Kate: The second was finding organizational efficiencies that would save them money.

Jenny Rae: Head count mostly?

Kate: Kind of managing headcount I think. Finding a way that Minuteman and Badlands could share some of their personnel in a way that they could still accomplish their mission on smaller budgets. The superintendents are the leads of the park and they were reading the two ways. Budgets are getting smaller, how are we going to accomplish the same objectives with less funding and smaller staff. We created some models on how they can consider that. The last piece was helping to generate more interest in the Southern half of Badland Central Park, which is where Pine Ridge Indian Reservation is. There is a huge piece of the park that goes unvisited predominantly.

Jenny Rae: Is it drivable or is it mostly back country hiking.

Kate: It is drivable to the visitor’s center but it is a long drive, I think it is like an hour from the main visitor’s center and it is very remote. Pine Ridge Reservation is a difficult area, it is one of the poorest Native American reservations and there is a lot of pine, not a lot of oversight. The police force is internal to the reservation, Indian reservations have their own laws. So it can be scary for an average tourist to go down there and feel comfortable.

There are a lot of good things going on down there, we helped them figure out what their opportunities were. They have tracked visitation and programming and we gave them some great tangible recommendations and also some strategic recommendations on to extract people down there.

Those were the three projects, it was a busy summer but it was incredible. Part of new experiences, you want to understand how to help them. It is important to get out there and experience all the park has to offer.

Jenny Rae: You keep saying we.

Kate: I am sorry.

Team Structure

Jenny Rae: Can you tell me, what is the structure of the team.

Kate: Good catch, there were 18 of us in our summer cohort team park service and we were sent out in teams of 2. I had a colleague with me who was from Yale School of Management and we were a team throughout the summer working on the same projects. I found that to be a really great experience, really interesting for both of us.

A lot of folks that end up doing this internship come from non-finance, non- accounting, non-business backgrounds and it is helpful to have someone else there to level… is this a crazy idea, no, okay, what do you know? What do I know? How do we complement one another? ‘Inspiring Capital’ in collaboration with the business management group did a good job of creating teams where skills complemented one another.

My strengths are in connecting with people, facilitating focus groups, getting out there and understanding a situation. My counterpart was very savvy in the data, technical, and computer skills. We were very good together in creating a solid plan and how to approach these problems and also putting together valuable tools at the end.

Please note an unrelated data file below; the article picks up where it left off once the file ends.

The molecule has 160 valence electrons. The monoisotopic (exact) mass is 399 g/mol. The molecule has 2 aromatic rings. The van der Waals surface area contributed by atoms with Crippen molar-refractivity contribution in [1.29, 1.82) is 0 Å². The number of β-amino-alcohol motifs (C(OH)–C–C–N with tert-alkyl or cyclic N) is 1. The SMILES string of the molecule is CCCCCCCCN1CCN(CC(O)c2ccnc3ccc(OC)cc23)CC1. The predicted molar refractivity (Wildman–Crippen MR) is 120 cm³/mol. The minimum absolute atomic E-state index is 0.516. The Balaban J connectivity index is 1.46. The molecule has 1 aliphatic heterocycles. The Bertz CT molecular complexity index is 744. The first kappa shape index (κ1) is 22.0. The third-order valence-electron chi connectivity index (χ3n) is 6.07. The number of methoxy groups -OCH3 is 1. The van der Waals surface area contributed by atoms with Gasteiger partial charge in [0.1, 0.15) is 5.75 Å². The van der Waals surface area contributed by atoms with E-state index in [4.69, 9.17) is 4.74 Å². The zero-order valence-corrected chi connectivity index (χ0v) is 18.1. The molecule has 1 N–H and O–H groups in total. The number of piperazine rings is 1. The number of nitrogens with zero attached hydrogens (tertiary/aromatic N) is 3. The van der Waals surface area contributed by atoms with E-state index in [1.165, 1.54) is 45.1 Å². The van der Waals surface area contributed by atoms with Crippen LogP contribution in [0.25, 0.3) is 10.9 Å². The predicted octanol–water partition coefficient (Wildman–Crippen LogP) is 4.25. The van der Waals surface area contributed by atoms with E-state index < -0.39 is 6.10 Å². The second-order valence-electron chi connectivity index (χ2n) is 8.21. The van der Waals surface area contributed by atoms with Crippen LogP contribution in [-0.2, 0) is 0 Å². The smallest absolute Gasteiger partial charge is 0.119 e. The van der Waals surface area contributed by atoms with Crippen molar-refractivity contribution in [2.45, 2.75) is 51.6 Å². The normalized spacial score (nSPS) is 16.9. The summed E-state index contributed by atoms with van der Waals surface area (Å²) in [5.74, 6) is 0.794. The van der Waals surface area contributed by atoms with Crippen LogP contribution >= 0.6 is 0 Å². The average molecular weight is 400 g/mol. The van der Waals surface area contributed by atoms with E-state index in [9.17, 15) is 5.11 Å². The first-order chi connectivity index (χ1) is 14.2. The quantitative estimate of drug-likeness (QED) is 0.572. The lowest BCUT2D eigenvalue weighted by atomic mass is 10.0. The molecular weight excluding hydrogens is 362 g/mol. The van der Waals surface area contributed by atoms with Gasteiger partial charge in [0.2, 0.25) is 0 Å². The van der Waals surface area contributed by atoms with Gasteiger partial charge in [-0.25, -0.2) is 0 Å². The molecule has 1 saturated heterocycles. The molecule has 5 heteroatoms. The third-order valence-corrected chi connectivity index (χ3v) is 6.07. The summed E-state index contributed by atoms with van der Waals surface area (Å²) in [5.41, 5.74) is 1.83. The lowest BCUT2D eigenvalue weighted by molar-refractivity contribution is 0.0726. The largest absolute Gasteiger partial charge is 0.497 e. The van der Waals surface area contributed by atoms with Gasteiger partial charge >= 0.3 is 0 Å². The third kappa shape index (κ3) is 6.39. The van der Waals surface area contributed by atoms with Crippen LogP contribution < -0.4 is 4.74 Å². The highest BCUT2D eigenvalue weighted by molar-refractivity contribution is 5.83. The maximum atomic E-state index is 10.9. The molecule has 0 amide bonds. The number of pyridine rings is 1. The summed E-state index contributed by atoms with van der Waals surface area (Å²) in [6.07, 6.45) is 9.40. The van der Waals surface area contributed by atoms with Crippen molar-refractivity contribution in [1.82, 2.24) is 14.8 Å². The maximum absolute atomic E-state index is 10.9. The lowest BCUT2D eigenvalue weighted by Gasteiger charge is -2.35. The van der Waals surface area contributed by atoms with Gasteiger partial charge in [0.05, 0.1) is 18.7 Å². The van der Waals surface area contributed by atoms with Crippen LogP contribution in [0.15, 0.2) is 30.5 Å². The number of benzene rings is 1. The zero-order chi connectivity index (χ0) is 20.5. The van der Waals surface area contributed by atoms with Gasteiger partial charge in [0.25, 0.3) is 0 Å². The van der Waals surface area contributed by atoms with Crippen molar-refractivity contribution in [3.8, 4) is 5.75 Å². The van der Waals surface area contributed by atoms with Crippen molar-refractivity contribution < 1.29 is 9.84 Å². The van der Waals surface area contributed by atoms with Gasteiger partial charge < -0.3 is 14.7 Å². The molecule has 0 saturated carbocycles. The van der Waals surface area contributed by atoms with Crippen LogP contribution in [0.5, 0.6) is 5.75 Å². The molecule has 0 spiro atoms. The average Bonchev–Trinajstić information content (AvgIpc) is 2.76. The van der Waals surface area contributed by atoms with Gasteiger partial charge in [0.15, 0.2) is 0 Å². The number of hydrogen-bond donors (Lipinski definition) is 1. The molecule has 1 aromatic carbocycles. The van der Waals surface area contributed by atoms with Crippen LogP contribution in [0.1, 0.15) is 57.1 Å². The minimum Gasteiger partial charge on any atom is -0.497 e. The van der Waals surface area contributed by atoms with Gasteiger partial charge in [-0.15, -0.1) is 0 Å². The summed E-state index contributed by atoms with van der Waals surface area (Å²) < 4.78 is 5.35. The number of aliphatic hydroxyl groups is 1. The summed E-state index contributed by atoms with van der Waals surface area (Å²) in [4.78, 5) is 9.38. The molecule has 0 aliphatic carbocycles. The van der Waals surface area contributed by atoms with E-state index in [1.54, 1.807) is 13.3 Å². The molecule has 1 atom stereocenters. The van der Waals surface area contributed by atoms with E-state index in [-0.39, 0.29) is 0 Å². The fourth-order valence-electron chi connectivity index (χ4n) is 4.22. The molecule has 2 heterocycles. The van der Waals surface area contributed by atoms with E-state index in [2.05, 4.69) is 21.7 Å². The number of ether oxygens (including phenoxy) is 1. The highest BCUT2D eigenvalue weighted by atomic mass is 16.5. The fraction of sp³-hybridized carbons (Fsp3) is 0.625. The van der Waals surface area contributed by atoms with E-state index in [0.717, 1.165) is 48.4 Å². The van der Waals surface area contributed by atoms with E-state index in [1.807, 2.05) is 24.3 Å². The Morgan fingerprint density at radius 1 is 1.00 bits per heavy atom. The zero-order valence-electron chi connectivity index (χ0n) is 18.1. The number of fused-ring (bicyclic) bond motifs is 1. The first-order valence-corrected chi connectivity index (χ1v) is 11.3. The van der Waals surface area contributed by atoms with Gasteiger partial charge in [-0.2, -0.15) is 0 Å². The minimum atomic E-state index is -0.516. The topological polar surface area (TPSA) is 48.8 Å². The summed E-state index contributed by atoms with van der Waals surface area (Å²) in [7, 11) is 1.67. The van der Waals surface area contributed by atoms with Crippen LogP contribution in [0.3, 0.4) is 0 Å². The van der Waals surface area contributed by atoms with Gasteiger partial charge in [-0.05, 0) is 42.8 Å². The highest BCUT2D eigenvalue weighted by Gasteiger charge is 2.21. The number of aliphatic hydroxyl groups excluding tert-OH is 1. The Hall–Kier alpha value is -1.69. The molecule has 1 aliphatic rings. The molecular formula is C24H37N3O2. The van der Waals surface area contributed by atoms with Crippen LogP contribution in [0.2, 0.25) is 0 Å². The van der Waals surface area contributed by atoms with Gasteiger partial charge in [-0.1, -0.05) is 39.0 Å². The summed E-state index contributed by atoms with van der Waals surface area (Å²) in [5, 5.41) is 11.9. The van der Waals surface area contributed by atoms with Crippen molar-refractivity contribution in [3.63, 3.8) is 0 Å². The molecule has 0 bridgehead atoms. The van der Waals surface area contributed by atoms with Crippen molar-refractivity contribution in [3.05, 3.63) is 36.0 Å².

Presenting Final Slide Deck

Jenny Rae: In your final recommendations, was that a slide deck presentation? I am just imagining, you are on a height explaining what these things are. Tell me just a little bit about how that resonated.

Kate: Something that is really important… I will start with the final event and then explain a little bit.

Jenny Rae: Sure

Kate: The initial presentation was a slide deck and excel document that was kind of a tool kit and it included recommendations some detailed modeling that the management asked the park to organize their staff how they want to. I would say, the final presentation was more of a closing of what had happened at the end do the summer. None of it was a surprise, all these had been talked through before. Pretty much, we were hand in glove, the superintendent of the park throughout the entire summer. We didn’t go away in a bubble and create ideas and make a final presentation that was surprising to them.

Basically, what we had done was work through all of these, polished this and gave it to them to say, “This is basically what we have been talking about the entire summer. Now I see it is refined over the timeline. Now we can take this and use this as a reference now that you are gone”.

Jenny Rae: That is amazing.

Kate: I think there is a very good blessing in doing consulting in itself. It is not about getting input, going away, making something and saying here is your answer. It is about building a relationship and sustaining it throughout and the people that we supported are not surprised at the end. They should feel comfortable like we have built a relationship. Not that we are not there, they probably need a reference from us.

Government Direct Hire Opportunities

Jenny Rae: Another question; one of the normal carrots at the end of a lot of the internships that are rotational or internal or with senior consulting firms, is the desire to go back full time.

Kate: Yes.

Jenny Rae: Is that a part of the process at all.

Kate: It is. It is a really cool opportunity. As long as we did well I think everyone did well but someone could get kicked out. I was offered a direct hire opportunity of the National Park Service for a few other of the departments interior, if I was interested up to 2 years after I graduated.

Jenny Rae: Wow!

Kate: Hiring in the government can be complicated and it can take up to a year, 18 months to get hired on when you apply for a job. The advantage for me as a partial employee is that I can get hired right on for the park service and the department of interior than I don’t have to go through all the waiting, it is a great opportunity and I have that now in my back pocket. I also like that I can explore something for years and then if I am still interested I can go back.